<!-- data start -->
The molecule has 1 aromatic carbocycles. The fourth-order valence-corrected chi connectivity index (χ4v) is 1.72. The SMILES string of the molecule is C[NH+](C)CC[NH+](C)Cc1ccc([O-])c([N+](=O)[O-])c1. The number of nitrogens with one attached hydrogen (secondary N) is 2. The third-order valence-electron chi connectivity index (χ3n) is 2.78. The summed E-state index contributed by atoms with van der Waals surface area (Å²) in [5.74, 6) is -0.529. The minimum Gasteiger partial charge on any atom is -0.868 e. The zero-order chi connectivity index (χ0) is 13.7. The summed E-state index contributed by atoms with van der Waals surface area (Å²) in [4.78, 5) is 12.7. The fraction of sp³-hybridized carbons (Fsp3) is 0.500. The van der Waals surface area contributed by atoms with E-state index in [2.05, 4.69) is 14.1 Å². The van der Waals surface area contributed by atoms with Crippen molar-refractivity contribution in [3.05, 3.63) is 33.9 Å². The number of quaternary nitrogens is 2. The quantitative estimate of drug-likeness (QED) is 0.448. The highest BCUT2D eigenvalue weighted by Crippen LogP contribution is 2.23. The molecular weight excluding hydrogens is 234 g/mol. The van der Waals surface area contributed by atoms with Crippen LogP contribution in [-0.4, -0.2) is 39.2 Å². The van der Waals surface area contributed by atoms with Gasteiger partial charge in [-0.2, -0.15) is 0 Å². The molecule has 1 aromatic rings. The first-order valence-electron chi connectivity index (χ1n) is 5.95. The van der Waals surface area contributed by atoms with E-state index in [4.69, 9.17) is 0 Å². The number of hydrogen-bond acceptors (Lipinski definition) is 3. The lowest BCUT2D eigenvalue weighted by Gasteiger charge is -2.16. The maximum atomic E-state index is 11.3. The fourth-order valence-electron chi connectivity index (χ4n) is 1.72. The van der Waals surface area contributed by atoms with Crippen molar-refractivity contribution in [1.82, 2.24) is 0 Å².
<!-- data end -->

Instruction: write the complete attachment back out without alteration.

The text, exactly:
The molecule has 1 aromatic carbocycles. The fourth-order valence-corrected chi connectivity index (χ4v) is 1.72. The SMILES string of the molecule is C[NH+](C)CC[NH+](C)Cc1ccc([O-])c([N+](=O)[O-])c1. The number of nitrogens with one attached hydrogen (secondary N) is 2. The third-order valence-electron chi connectivity index (χ3n) is 2.78. The summed E-state index contributed by atoms with van der Waals surface area (Å²) in [5.74, 6) is -0.529. The minimum Gasteiger partial charge on any atom is -0.868 e. The zero-order chi connectivity index (χ0) is 13.7. The summed E-state index contributed by atoms with van der Waals surface area (Å²) in [4.78, 5) is 12.7. The fraction of sp³-hybridized carbons (Fsp3) is 0.500. The van der Waals surface area contributed by atoms with E-state index in [2.05, 4.69) is 14.1 Å². The van der Waals surface area contributed by atoms with Crippen molar-refractivity contribution in [3.05, 3.63) is 33.9 Å². The number of quaternary nitrogens is 2. The quantitative estimate of drug-likeness (QED) is 0.448. The highest BCUT2D eigenvalue weighted by Crippen LogP contribution is 2.23. The molecular weight excluding hydrogens is 234 g/mol. The van der Waals surface area contributed by atoms with Crippen LogP contribution in [-0.4, -0.2) is 39.2 Å². The van der Waals surface area contributed by atoms with Gasteiger partial charge in [-0.2, -0.15) is 0 Å². The molecule has 1 aromatic rings. The first-order valence-electron chi connectivity index (χ1n) is 5.95. The van der Waals surface area contributed by atoms with E-state index in [4.69, 9.17) is 0 Å². The number of hydrogen-bond acceptors (Lipinski definition) is 3. The lowest BCUT2D eigenvalue weighted by Gasteiger charge is -2.16. The maximum atomic E-state index is 11.3. The fourth-order valence-electron chi connectivity index (χ4n) is 1.72. The van der Waals surface area contributed by atoms with Crippen molar-refractivity contribution in [1.82, 2.24) is 0 Å².